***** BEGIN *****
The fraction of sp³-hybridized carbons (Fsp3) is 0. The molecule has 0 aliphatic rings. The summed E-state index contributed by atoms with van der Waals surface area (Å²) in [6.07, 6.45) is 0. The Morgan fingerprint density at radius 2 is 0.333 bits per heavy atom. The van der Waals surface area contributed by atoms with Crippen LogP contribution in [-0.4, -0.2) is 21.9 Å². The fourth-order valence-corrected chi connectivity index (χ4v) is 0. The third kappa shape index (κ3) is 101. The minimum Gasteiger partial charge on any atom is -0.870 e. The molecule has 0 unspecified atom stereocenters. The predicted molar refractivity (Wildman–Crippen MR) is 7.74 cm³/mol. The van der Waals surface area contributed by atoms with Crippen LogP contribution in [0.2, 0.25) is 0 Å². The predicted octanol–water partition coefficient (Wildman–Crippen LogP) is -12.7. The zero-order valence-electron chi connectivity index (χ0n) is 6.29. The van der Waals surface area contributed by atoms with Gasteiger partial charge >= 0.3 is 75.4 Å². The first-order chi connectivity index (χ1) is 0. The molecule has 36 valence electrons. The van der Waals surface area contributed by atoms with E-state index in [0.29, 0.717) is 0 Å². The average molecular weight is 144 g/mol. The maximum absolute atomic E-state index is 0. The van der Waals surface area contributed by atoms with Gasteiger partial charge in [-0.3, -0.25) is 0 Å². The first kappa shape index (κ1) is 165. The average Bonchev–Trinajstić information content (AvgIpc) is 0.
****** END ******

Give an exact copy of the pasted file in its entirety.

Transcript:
The fraction of sp³-hybridized carbons (Fsp3) is 0. The molecule has 0 aliphatic rings. The summed E-state index contributed by atoms with van der Waals surface area (Å²) in [6.07, 6.45) is 0. The Morgan fingerprint density at radius 2 is 0.333 bits per heavy atom. The van der Waals surface area contributed by atoms with Crippen LogP contribution in [-0.4, -0.2) is 21.9 Å². The fourth-order valence-corrected chi connectivity index (χ4v) is 0. The third kappa shape index (κ3) is 101. The minimum Gasteiger partial charge on any atom is -0.870 e. The molecule has 0 unspecified atom stereocenters. The predicted molar refractivity (Wildman–Crippen MR) is 7.74 cm³/mol. The van der Waals surface area contributed by atoms with Crippen LogP contribution in [0.2, 0.25) is 0 Å². The predicted octanol–water partition coefficient (Wildman–Crippen LogP) is -12.7. The zero-order valence-electron chi connectivity index (χ0n) is 6.29. The van der Waals surface area contributed by atoms with Gasteiger partial charge >= 0.3 is 75.4 Å². The first-order chi connectivity index (χ1) is 0. The molecule has 36 valence electrons. The van der Waals surface area contributed by atoms with E-state index in [0.29, 0.717) is 0 Å². The average molecular weight is 144 g/mol. The maximum absolute atomic E-state index is 0. The van der Waals surface area contributed by atoms with Gasteiger partial charge in [-0.3, -0.25) is 0 Å². The first kappa shape index (κ1) is 165. The average Bonchev–Trinajstić information content (AvgIpc) is 0.